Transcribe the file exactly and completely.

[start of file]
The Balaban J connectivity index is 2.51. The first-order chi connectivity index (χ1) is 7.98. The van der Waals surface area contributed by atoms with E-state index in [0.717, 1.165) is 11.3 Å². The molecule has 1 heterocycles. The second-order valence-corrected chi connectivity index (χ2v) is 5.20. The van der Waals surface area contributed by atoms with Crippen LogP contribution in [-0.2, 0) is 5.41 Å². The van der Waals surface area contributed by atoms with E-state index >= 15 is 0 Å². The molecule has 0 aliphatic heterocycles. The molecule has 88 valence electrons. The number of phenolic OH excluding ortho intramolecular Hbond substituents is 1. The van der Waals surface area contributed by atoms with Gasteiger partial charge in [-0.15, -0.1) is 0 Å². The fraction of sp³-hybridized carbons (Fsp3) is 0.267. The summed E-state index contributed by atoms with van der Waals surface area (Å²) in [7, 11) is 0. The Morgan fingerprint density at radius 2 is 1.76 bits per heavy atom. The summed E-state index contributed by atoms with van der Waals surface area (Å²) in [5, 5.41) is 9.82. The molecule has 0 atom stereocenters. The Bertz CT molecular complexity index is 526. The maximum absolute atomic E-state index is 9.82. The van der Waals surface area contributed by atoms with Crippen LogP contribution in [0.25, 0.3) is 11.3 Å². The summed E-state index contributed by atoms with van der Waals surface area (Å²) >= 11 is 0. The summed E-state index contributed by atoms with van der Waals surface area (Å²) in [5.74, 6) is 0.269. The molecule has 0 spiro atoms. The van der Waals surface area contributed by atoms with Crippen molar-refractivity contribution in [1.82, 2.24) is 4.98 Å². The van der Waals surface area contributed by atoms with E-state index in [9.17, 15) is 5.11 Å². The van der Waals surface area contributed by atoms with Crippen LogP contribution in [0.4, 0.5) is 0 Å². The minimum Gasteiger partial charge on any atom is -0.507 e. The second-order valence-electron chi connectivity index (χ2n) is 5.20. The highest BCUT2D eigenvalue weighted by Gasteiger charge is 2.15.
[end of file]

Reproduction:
The Balaban J connectivity index is 2.51. The first-order chi connectivity index (χ1) is 7.98. The van der Waals surface area contributed by atoms with E-state index in [0.717, 1.165) is 11.3 Å². The molecule has 1 heterocycles. The second-order valence-corrected chi connectivity index (χ2v) is 5.20. The van der Waals surface area contributed by atoms with Crippen LogP contribution in [-0.2, 0) is 5.41 Å². The van der Waals surface area contributed by atoms with E-state index >= 15 is 0 Å². The molecule has 0 aliphatic heterocycles. The molecule has 88 valence electrons. The number of phenolic OH excluding ortho intramolecular Hbond substituents is 1. The van der Waals surface area contributed by atoms with Gasteiger partial charge in [-0.15, -0.1) is 0 Å². The fraction of sp³-hybridized carbons (Fsp3) is 0.267. The summed E-state index contributed by atoms with van der Waals surface area (Å²) in [7, 11) is 0. The Morgan fingerprint density at radius 2 is 1.76 bits per heavy atom. The summed E-state index contributed by atoms with van der Waals surface area (Å²) in [5, 5.41) is 9.82. The molecule has 0 atom stereocenters. The Bertz CT molecular complexity index is 526. The maximum absolute atomic E-state index is 9.82. The van der Waals surface area contributed by atoms with Crippen LogP contribution in [0.25, 0.3) is 11.3 Å². The summed E-state index contributed by atoms with van der Waals surface area (Å²) >= 11 is 0. The summed E-state index contributed by atoms with van der Waals surface area (Å²) in [5.74, 6) is 0.269. The molecule has 0 spiro atoms. The van der Waals surface area contributed by atoms with Crippen molar-refractivity contribution in [1.82, 2.24) is 4.98 Å². The van der Waals surface area contributed by atoms with E-state index in [9.17, 15) is 5.11 Å². The van der Waals surface area contributed by atoms with Crippen LogP contribution in [0.4, 0.5) is 0 Å². The minimum Gasteiger partial charge on any atom is -0.507 e. The second-order valence-electron chi connectivity index (χ2n) is 5.20. The highest BCUT2D eigenvalue weighted by Gasteiger charge is 2.15.